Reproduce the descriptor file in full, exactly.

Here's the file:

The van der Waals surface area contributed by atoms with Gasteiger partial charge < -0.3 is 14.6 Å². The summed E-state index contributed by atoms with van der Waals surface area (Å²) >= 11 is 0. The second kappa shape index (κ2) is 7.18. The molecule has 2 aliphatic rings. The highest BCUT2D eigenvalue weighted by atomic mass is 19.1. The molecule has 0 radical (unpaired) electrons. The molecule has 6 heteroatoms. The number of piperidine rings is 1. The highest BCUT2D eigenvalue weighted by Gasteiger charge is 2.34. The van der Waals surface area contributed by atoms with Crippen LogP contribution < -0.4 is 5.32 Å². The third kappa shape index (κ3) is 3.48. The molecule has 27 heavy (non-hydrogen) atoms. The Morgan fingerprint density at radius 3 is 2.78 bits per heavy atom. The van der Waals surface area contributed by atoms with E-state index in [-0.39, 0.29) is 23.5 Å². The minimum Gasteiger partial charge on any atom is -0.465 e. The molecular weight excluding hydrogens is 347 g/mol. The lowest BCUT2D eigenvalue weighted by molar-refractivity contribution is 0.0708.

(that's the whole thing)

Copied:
The van der Waals surface area contributed by atoms with Gasteiger partial charge < -0.3 is 14.6 Å². The summed E-state index contributed by atoms with van der Waals surface area (Å²) >= 11 is 0. The second kappa shape index (κ2) is 7.18. The molecule has 2 aliphatic rings. The highest BCUT2D eigenvalue weighted by atomic mass is 19.1. The molecule has 0 radical (unpaired) electrons. The molecule has 6 heteroatoms. The number of piperidine rings is 1. The highest BCUT2D eigenvalue weighted by Gasteiger charge is 2.34. The van der Waals surface area contributed by atoms with Crippen LogP contribution < -0.4 is 5.32 Å². The third kappa shape index (κ3) is 3.48. The molecule has 27 heavy (non-hydrogen) atoms. The Morgan fingerprint density at radius 3 is 2.78 bits per heavy atom. The van der Waals surface area contributed by atoms with E-state index in [-0.39, 0.29) is 23.5 Å². The minimum Gasteiger partial charge on any atom is -0.465 e. The molecular weight excluding hydrogens is 347 g/mol. The lowest BCUT2D eigenvalue weighted by molar-refractivity contribution is 0.0708.